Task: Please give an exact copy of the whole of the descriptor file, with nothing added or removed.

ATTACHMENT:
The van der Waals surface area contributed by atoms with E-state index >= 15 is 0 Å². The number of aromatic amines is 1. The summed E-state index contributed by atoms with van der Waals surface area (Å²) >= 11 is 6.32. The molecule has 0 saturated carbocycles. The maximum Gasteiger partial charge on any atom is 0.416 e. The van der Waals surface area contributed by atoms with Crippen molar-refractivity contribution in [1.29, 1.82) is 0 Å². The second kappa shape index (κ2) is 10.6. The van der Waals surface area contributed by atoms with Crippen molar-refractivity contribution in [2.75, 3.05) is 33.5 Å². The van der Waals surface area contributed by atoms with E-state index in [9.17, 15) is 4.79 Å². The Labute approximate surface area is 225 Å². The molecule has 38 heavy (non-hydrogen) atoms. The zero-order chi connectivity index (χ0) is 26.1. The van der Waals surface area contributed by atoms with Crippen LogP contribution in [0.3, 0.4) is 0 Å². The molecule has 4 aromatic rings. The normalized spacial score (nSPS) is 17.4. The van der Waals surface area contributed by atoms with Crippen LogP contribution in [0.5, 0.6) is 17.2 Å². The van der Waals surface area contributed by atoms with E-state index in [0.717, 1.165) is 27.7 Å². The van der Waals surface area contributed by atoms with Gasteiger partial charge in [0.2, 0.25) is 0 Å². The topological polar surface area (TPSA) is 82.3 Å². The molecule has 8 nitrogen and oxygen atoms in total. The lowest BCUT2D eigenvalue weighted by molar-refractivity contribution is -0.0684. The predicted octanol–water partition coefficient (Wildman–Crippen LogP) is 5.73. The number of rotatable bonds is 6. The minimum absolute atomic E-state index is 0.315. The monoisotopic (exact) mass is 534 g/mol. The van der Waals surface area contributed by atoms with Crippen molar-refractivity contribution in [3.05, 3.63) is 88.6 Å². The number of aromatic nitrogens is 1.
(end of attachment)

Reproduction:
The van der Waals surface area contributed by atoms with E-state index >= 15 is 0 Å². The number of aromatic amines is 1. The summed E-state index contributed by atoms with van der Waals surface area (Å²) >= 11 is 6.32. The molecule has 0 saturated carbocycles. The maximum Gasteiger partial charge on any atom is 0.416 e. The van der Waals surface area contributed by atoms with Crippen molar-refractivity contribution in [1.29, 1.82) is 0 Å². The second kappa shape index (κ2) is 10.6. The van der Waals surface area contributed by atoms with Crippen molar-refractivity contribution in [2.75, 3.05) is 33.5 Å². The van der Waals surface area contributed by atoms with E-state index in [9.17, 15) is 4.79 Å². The Labute approximate surface area is 225 Å². The molecule has 38 heavy (non-hydrogen) atoms. The zero-order chi connectivity index (χ0) is 26.1. The van der Waals surface area contributed by atoms with Crippen LogP contribution in [0.3, 0.4) is 0 Å². The molecule has 4 aromatic rings. The normalized spacial score (nSPS) is 17.4. The van der Waals surface area contributed by atoms with Crippen LogP contribution in [0.5, 0.6) is 17.2 Å². The van der Waals surface area contributed by atoms with E-state index in [0.717, 1.165) is 27.7 Å². The van der Waals surface area contributed by atoms with Gasteiger partial charge in [0.2, 0.25) is 0 Å². The topological polar surface area (TPSA) is 82.3 Å². The molecule has 8 nitrogen and oxygen atoms in total. The lowest BCUT2D eigenvalue weighted by molar-refractivity contribution is -0.0684. The predicted octanol–water partition coefficient (Wildman–Crippen LogP) is 5.73. The number of rotatable bonds is 6. The minimum absolute atomic E-state index is 0.315. The monoisotopic (exact) mass is 534 g/mol. The van der Waals surface area contributed by atoms with Crippen molar-refractivity contribution in [3.05, 3.63) is 88.6 Å². The number of aromatic nitrogens is 1.